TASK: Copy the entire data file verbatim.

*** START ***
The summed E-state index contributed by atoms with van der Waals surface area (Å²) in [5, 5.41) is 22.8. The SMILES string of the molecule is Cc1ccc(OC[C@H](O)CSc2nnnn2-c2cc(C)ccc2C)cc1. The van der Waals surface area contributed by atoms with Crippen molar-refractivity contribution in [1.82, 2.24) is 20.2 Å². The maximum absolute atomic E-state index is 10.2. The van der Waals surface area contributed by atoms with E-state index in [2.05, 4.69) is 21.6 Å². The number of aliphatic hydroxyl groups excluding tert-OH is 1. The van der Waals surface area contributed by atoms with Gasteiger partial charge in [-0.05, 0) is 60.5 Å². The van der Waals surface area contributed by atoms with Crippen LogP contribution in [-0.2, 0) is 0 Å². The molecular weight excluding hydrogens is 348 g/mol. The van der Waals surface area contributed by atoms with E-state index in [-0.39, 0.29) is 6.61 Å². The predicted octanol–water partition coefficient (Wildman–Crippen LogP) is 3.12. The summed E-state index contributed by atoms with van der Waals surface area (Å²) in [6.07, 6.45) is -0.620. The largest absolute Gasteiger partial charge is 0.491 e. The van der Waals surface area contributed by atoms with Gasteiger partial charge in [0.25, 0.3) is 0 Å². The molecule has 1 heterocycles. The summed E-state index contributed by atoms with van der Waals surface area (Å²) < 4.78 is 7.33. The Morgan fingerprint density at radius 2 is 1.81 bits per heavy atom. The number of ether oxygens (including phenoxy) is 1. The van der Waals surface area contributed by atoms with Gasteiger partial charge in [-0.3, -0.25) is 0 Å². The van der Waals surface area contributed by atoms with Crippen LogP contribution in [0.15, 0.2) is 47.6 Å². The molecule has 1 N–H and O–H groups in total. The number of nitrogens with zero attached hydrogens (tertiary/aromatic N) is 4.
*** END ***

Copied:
The summed E-state index contributed by atoms with van der Waals surface area (Å²) in [5, 5.41) is 22.8. The SMILES string of the molecule is Cc1ccc(OC[C@H](O)CSc2nnnn2-c2cc(C)ccc2C)cc1. The van der Waals surface area contributed by atoms with Crippen molar-refractivity contribution in [1.82, 2.24) is 20.2 Å². The maximum absolute atomic E-state index is 10.2. The van der Waals surface area contributed by atoms with E-state index in [2.05, 4.69) is 21.6 Å². The number of aliphatic hydroxyl groups excluding tert-OH is 1. The van der Waals surface area contributed by atoms with Gasteiger partial charge in [-0.05, 0) is 60.5 Å². The van der Waals surface area contributed by atoms with Crippen LogP contribution in [-0.2, 0) is 0 Å². The molecular weight excluding hydrogens is 348 g/mol. The van der Waals surface area contributed by atoms with E-state index in [-0.39, 0.29) is 6.61 Å². The predicted octanol–water partition coefficient (Wildman–Crippen LogP) is 3.12. The summed E-state index contributed by atoms with van der Waals surface area (Å²) in [6.07, 6.45) is -0.620. The largest absolute Gasteiger partial charge is 0.491 e. The van der Waals surface area contributed by atoms with Gasteiger partial charge in [0.25, 0.3) is 0 Å². The molecule has 1 heterocycles. The summed E-state index contributed by atoms with van der Waals surface area (Å²) < 4.78 is 7.33. The Morgan fingerprint density at radius 2 is 1.81 bits per heavy atom. The number of ether oxygens (including phenoxy) is 1. The van der Waals surface area contributed by atoms with Gasteiger partial charge in [-0.3, -0.25) is 0 Å². The van der Waals surface area contributed by atoms with Crippen LogP contribution in [0.15, 0.2) is 47.6 Å². The molecule has 1 N–H and O–H groups in total. The number of nitrogens with zero attached hydrogens (tertiary/aromatic N) is 4.